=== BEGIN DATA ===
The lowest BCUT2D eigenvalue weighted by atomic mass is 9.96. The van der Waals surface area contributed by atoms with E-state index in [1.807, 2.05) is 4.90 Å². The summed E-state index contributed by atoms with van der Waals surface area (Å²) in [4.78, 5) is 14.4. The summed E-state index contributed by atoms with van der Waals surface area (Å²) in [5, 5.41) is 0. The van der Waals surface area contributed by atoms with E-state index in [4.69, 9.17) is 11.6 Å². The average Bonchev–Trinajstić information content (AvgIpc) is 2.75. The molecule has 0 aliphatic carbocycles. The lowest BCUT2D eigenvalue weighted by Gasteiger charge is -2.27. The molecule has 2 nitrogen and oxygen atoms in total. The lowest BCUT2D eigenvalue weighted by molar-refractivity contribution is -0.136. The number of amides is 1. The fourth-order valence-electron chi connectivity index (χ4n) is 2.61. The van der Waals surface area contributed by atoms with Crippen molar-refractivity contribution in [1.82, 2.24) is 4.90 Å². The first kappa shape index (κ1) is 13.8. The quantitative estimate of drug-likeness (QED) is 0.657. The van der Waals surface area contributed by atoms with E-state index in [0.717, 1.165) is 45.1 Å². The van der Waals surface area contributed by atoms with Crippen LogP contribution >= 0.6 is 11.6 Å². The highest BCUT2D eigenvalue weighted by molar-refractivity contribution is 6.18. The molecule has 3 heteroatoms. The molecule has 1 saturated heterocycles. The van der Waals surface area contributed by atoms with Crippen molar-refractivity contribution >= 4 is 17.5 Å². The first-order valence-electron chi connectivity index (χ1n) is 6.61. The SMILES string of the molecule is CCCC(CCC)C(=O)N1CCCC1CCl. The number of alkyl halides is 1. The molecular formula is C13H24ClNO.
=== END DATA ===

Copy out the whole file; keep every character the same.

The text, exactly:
The lowest BCUT2D eigenvalue weighted by atomic mass is 9.96. The van der Waals surface area contributed by atoms with E-state index in [1.807, 2.05) is 4.90 Å². The summed E-state index contributed by atoms with van der Waals surface area (Å²) in [4.78, 5) is 14.4. The summed E-state index contributed by atoms with van der Waals surface area (Å²) in [5, 5.41) is 0. The van der Waals surface area contributed by atoms with E-state index in [4.69, 9.17) is 11.6 Å². The average Bonchev–Trinajstić information content (AvgIpc) is 2.75. The molecule has 0 aliphatic carbocycles. The lowest BCUT2D eigenvalue weighted by Gasteiger charge is -2.27. The molecule has 2 nitrogen and oxygen atoms in total. The lowest BCUT2D eigenvalue weighted by molar-refractivity contribution is -0.136. The number of amides is 1. The fourth-order valence-electron chi connectivity index (χ4n) is 2.61. The van der Waals surface area contributed by atoms with Crippen molar-refractivity contribution in [1.82, 2.24) is 4.90 Å². The first kappa shape index (κ1) is 13.8. The quantitative estimate of drug-likeness (QED) is 0.657. The van der Waals surface area contributed by atoms with E-state index in [0.717, 1.165) is 45.1 Å². The van der Waals surface area contributed by atoms with Crippen LogP contribution >= 0.6 is 11.6 Å². The highest BCUT2D eigenvalue weighted by molar-refractivity contribution is 6.18. The molecule has 3 heteroatoms. The molecule has 1 saturated heterocycles. The van der Waals surface area contributed by atoms with Crippen molar-refractivity contribution >= 4 is 17.5 Å². The first-order valence-electron chi connectivity index (χ1n) is 6.61. The SMILES string of the molecule is CCCC(CCC)C(=O)N1CCCC1CCl. The number of alkyl halides is 1. The molecular formula is C13H24ClNO.